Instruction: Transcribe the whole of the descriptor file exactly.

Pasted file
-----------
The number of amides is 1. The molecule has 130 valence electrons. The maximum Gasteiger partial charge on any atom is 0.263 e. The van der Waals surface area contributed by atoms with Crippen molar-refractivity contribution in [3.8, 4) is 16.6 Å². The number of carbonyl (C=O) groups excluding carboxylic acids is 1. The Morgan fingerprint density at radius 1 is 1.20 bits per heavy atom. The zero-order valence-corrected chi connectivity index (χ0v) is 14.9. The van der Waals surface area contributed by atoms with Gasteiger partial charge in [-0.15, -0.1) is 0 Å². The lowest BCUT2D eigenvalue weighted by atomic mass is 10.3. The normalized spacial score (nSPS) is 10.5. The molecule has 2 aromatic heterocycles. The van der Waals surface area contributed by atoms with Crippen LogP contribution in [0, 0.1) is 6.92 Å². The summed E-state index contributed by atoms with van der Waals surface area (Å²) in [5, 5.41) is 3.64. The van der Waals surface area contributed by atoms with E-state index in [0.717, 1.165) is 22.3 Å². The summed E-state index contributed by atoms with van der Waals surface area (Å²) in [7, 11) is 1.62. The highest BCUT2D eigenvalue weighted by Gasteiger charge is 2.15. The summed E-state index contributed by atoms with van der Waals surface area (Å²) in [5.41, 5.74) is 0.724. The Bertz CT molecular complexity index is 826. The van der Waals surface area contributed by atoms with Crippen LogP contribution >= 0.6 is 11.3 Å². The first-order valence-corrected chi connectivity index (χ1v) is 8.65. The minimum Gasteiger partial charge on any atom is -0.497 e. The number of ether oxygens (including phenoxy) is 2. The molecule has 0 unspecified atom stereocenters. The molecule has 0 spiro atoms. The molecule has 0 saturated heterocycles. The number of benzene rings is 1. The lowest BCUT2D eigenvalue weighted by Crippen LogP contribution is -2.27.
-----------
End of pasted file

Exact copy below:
The number of amides is 1. The molecule has 130 valence electrons. The maximum Gasteiger partial charge on any atom is 0.263 e. The van der Waals surface area contributed by atoms with Crippen molar-refractivity contribution in [3.8, 4) is 16.6 Å². The number of carbonyl (C=O) groups excluding carboxylic acids is 1. The Morgan fingerprint density at radius 1 is 1.20 bits per heavy atom. The zero-order valence-corrected chi connectivity index (χ0v) is 14.9. The van der Waals surface area contributed by atoms with Gasteiger partial charge in [-0.15, -0.1) is 0 Å². The lowest BCUT2D eigenvalue weighted by atomic mass is 10.3. The normalized spacial score (nSPS) is 10.5. The molecule has 2 aromatic heterocycles. The van der Waals surface area contributed by atoms with Crippen LogP contribution in [0, 0.1) is 6.92 Å². The summed E-state index contributed by atoms with van der Waals surface area (Å²) in [5, 5.41) is 3.64. The van der Waals surface area contributed by atoms with E-state index in [0.717, 1.165) is 22.3 Å². The summed E-state index contributed by atoms with van der Waals surface area (Å²) in [7, 11) is 1.62. The highest BCUT2D eigenvalue weighted by Gasteiger charge is 2.15. The summed E-state index contributed by atoms with van der Waals surface area (Å²) in [5.41, 5.74) is 0.724. The Bertz CT molecular complexity index is 826. The van der Waals surface area contributed by atoms with Crippen LogP contribution >= 0.6 is 11.3 Å². The first-order valence-corrected chi connectivity index (χ1v) is 8.65. The minimum Gasteiger partial charge on any atom is -0.497 e. The number of ether oxygens (including phenoxy) is 2. The molecule has 0 unspecified atom stereocenters. The molecule has 0 spiro atoms. The molecule has 0 saturated heterocycles. The number of benzene rings is 1. The lowest BCUT2D eigenvalue weighted by Crippen LogP contribution is -2.27.